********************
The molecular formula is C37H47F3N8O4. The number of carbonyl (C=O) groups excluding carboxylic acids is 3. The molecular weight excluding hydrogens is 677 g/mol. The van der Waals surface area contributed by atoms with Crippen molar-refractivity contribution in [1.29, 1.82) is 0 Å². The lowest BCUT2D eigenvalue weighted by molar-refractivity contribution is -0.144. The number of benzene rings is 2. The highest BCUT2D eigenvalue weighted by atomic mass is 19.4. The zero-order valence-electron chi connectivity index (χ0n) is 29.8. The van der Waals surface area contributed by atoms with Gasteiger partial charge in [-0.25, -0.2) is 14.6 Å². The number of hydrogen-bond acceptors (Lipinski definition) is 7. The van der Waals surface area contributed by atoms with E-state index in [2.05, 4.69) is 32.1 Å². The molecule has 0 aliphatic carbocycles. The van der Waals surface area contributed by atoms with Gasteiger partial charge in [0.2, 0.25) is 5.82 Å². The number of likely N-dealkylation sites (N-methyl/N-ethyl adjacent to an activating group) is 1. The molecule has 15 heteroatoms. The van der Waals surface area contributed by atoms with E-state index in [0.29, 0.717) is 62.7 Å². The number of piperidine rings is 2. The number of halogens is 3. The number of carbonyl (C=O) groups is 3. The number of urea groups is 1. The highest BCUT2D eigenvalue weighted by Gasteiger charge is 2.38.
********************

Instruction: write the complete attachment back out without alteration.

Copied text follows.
The molecular formula is C37H47F3N8O4. The number of carbonyl (C=O) groups excluding carboxylic acids is 3. The molecular weight excluding hydrogens is 677 g/mol. The van der Waals surface area contributed by atoms with Crippen molar-refractivity contribution in [1.29, 1.82) is 0 Å². The lowest BCUT2D eigenvalue weighted by molar-refractivity contribution is -0.144. The number of benzene rings is 2. The highest BCUT2D eigenvalue weighted by atomic mass is 19.4. The zero-order valence-electron chi connectivity index (χ0n) is 29.8. The van der Waals surface area contributed by atoms with Gasteiger partial charge in [-0.25, -0.2) is 14.6 Å². The number of hydrogen-bond acceptors (Lipinski definition) is 7. The van der Waals surface area contributed by atoms with E-state index in [2.05, 4.69) is 32.1 Å². The molecule has 0 aliphatic carbocycles. The van der Waals surface area contributed by atoms with Gasteiger partial charge in [0.2, 0.25) is 5.82 Å². The number of likely N-dealkylation sites (N-methyl/N-ethyl adjacent to an activating group) is 1. The molecule has 15 heteroatoms. The van der Waals surface area contributed by atoms with E-state index in [0.29, 0.717) is 62.7 Å². The number of piperidine rings is 2. The number of halogens is 3. The number of carbonyl (C=O) groups is 3. The number of urea groups is 1. The highest BCUT2D eigenvalue weighted by Gasteiger charge is 2.38.